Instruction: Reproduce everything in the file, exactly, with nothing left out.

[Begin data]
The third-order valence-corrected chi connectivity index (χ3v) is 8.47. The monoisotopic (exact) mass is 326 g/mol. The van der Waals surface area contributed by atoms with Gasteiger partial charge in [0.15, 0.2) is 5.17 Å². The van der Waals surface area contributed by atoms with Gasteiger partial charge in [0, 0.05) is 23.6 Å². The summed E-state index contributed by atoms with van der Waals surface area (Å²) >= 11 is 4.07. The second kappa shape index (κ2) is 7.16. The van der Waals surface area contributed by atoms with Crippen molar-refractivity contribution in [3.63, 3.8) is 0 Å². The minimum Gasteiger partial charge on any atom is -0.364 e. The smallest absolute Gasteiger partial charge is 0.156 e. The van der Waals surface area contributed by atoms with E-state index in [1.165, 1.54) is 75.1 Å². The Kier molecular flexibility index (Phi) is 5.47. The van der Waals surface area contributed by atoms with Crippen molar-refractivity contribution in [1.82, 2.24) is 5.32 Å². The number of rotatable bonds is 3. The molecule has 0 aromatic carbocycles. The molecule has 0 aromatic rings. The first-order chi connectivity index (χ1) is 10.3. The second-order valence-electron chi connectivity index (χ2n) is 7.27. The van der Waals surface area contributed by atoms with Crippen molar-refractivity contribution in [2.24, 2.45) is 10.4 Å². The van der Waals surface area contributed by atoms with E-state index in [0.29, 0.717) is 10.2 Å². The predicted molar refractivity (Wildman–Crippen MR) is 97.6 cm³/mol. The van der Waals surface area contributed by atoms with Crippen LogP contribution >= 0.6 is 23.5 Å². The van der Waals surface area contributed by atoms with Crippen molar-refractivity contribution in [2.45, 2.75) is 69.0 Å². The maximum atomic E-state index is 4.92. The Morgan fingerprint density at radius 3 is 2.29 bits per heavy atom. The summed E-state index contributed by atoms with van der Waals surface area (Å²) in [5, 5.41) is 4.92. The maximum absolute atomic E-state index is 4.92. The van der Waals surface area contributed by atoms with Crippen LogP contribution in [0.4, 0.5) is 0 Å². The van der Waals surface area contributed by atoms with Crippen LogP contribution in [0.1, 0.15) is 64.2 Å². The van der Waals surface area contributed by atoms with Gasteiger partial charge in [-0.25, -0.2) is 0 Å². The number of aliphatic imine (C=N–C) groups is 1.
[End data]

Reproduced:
The third-order valence-corrected chi connectivity index (χ3v) is 8.47. The monoisotopic (exact) mass is 326 g/mol. The van der Waals surface area contributed by atoms with Gasteiger partial charge in [0.15, 0.2) is 5.17 Å². The van der Waals surface area contributed by atoms with Gasteiger partial charge in [0, 0.05) is 23.6 Å². The summed E-state index contributed by atoms with van der Waals surface area (Å²) >= 11 is 4.07. The second kappa shape index (κ2) is 7.16. The van der Waals surface area contributed by atoms with Crippen molar-refractivity contribution in [3.63, 3.8) is 0 Å². The minimum Gasteiger partial charge on any atom is -0.364 e. The smallest absolute Gasteiger partial charge is 0.156 e. The van der Waals surface area contributed by atoms with E-state index in [1.165, 1.54) is 75.1 Å². The Kier molecular flexibility index (Phi) is 5.47. The van der Waals surface area contributed by atoms with Crippen molar-refractivity contribution in [1.82, 2.24) is 5.32 Å². The number of rotatable bonds is 3. The molecule has 0 aromatic carbocycles. The molecule has 0 aromatic rings. The first-order chi connectivity index (χ1) is 10.3. The second-order valence-electron chi connectivity index (χ2n) is 7.27. The van der Waals surface area contributed by atoms with Crippen molar-refractivity contribution in [2.24, 2.45) is 10.4 Å². The van der Waals surface area contributed by atoms with E-state index in [0.29, 0.717) is 10.2 Å². The predicted molar refractivity (Wildman–Crippen MR) is 97.6 cm³/mol. The van der Waals surface area contributed by atoms with Crippen LogP contribution >= 0.6 is 23.5 Å². The van der Waals surface area contributed by atoms with Crippen molar-refractivity contribution in [2.45, 2.75) is 69.0 Å². The maximum atomic E-state index is 4.92. The Morgan fingerprint density at radius 3 is 2.29 bits per heavy atom. The summed E-state index contributed by atoms with van der Waals surface area (Å²) in [5, 5.41) is 4.92. The maximum absolute atomic E-state index is 4.92. The van der Waals surface area contributed by atoms with Crippen LogP contribution in [0.4, 0.5) is 0 Å². The van der Waals surface area contributed by atoms with Crippen LogP contribution in [0.1, 0.15) is 64.2 Å². The van der Waals surface area contributed by atoms with Gasteiger partial charge in [-0.25, -0.2) is 0 Å². The number of aliphatic imine (C=N–C) groups is 1.